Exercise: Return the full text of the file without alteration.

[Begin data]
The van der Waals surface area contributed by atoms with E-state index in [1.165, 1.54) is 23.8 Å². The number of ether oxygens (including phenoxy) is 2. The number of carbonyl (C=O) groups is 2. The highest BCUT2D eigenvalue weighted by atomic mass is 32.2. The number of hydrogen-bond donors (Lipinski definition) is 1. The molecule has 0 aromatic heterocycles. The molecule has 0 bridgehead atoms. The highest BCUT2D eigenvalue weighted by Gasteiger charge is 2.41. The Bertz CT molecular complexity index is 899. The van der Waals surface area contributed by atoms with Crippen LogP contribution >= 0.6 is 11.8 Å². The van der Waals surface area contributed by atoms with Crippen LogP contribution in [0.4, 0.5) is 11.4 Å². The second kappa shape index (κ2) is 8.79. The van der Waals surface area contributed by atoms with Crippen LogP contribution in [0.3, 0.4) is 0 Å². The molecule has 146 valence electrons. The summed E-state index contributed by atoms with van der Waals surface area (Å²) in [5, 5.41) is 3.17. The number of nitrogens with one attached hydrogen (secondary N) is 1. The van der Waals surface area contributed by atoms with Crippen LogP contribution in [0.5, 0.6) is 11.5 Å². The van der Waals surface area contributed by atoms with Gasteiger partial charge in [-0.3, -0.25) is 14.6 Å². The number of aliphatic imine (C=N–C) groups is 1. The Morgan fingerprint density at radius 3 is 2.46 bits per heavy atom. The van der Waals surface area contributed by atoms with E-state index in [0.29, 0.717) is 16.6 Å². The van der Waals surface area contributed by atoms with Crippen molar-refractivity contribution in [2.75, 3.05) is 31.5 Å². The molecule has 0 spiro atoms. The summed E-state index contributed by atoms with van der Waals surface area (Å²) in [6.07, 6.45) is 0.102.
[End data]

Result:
The van der Waals surface area contributed by atoms with E-state index in [1.165, 1.54) is 23.8 Å². The number of ether oxygens (including phenoxy) is 2. The number of carbonyl (C=O) groups is 2. The highest BCUT2D eigenvalue weighted by atomic mass is 32.2. The number of hydrogen-bond donors (Lipinski definition) is 1. The molecule has 0 aromatic heterocycles. The molecule has 0 bridgehead atoms. The highest BCUT2D eigenvalue weighted by Gasteiger charge is 2.41. The Bertz CT molecular complexity index is 899. The van der Waals surface area contributed by atoms with Crippen LogP contribution >= 0.6 is 11.8 Å². The van der Waals surface area contributed by atoms with Crippen LogP contribution in [0.4, 0.5) is 11.4 Å². The second kappa shape index (κ2) is 8.79. The van der Waals surface area contributed by atoms with Crippen LogP contribution in [0.3, 0.4) is 0 Å². The molecule has 146 valence electrons. The summed E-state index contributed by atoms with van der Waals surface area (Å²) in [5, 5.41) is 3.17. The number of nitrogens with one attached hydrogen (secondary N) is 1. The van der Waals surface area contributed by atoms with Crippen LogP contribution in [0.5, 0.6) is 11.5 Å². The van der Waals surface area contributed by atoms with Gasteiger partial charge in [-0.3, -0.25) is 14.6 Å². The number of aliphatic imine (C=N–C) groups is 1. The Morgan fingerprint density at radius 3 is 2.46 bits per heavy atom. The van der Waals surface area contributed by atoms with E-state index in [0.29, 0.717) is 16.6 Å². The van der Waals surface area contributed by atoms with Crippen molar-refractivity contribution in [2.75, 3.05) is 31.5 Å². The molecule has 0 spiro atoms. The summed E-state index contributed by atoms with van der Waals surface area (Å²) in [6.07, 6.45) is 0.102.